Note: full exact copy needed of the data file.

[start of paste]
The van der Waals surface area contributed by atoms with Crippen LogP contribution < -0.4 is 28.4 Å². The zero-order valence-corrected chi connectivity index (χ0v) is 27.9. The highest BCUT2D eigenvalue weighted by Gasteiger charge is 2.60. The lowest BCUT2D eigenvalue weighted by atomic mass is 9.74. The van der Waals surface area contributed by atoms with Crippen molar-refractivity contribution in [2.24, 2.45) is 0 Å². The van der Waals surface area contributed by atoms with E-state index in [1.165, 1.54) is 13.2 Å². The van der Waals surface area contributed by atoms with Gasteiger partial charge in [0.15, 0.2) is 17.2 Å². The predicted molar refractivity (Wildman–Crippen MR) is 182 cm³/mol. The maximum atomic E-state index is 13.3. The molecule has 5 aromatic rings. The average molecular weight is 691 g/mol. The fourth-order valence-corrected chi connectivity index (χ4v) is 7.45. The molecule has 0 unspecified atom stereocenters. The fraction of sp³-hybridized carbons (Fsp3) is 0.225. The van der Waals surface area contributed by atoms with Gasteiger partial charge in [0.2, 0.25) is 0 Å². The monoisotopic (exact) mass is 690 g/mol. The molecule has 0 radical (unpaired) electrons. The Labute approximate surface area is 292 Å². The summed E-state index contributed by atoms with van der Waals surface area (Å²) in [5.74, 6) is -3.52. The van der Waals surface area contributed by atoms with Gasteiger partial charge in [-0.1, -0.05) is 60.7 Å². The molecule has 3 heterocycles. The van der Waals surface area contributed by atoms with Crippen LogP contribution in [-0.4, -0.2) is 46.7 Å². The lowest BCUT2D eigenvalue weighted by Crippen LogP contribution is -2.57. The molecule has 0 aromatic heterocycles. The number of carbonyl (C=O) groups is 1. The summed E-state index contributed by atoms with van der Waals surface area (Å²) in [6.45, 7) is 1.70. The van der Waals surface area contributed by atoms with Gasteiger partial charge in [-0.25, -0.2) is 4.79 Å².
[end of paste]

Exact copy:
The van der Waals surface area contributed by atoms with Crippen LogP contribution < -0.4 is 28.4 Å². The zero-order valence-corrected chi connectivity index (χ0v) is 27.9. The highest BCUT2D eigenvalue weighted by Gasteiger charge is 2.60. The lowest BCUT2D eigenvalue weighted by atomic mass is 9.74. The van der Waals surface area contributed by atoms with Crippen molar-refractivity contribution in [2.24, 2.45) is 0 Å². The van der Waals surface area contributed by atoms with E-state index in [1.165, 1.54) is 13.2 Å². The van der Waals surface area contributed by atoms with Gasteiger partial charge in [0.15, 0.2) is 17.2 Å². The predicted molar refractivity (Wildman–Crippen MR) is 182 cm³/mol. The maximum atomic E-state index is 13.3. The molecule has 5 aromatic rings. The average molecular weight is 691 g/mol. The fourth-order valence-corrected chi connectivity index (χ4v) is 7.45. The molecule has 0 unspecified atom stereocenters. The fraction of sp³-hybridized carbons (Fsp3) is 0.225. The van der Waals surface area contributed by atoms with Gasteiger partial charge in [0.2, 0.25) is 0 Å². The monoisotopic (exact) mass is 690 g/mol. The molecule has 0 radical (unpaired) electrons. The Labute approximate surface area is 292 Å². The summed E-state index contributed by atoms with van der Waals surface area (Å²) in [5.74, 6) is -3.52. The van der Waals surface area contributed by atoms with Gasteiger partial charge in [-0.1, -0.05) is 60.7 Å². The molecule has 3 heterocycles. The van der Waals surface area contributed by atoms with Crippen LogP contribution in [-0.4, -0.2) is 46.7 Å². The lowest BCUT2D eigenvalue weighted by Crippen LogP contribution is -2.57. The molecule has 0 aromatic heterocycles. The number of carbonyl (C=O) groups is 1. The summed E-state index contributed by atoms with van der Waals surface area (Å²) in [6.45, 7) is 1.70. The van der Waals surface area contributed by atoms with Gasteiger partial charge in [-0.25, -0.2) is 4.79 Å².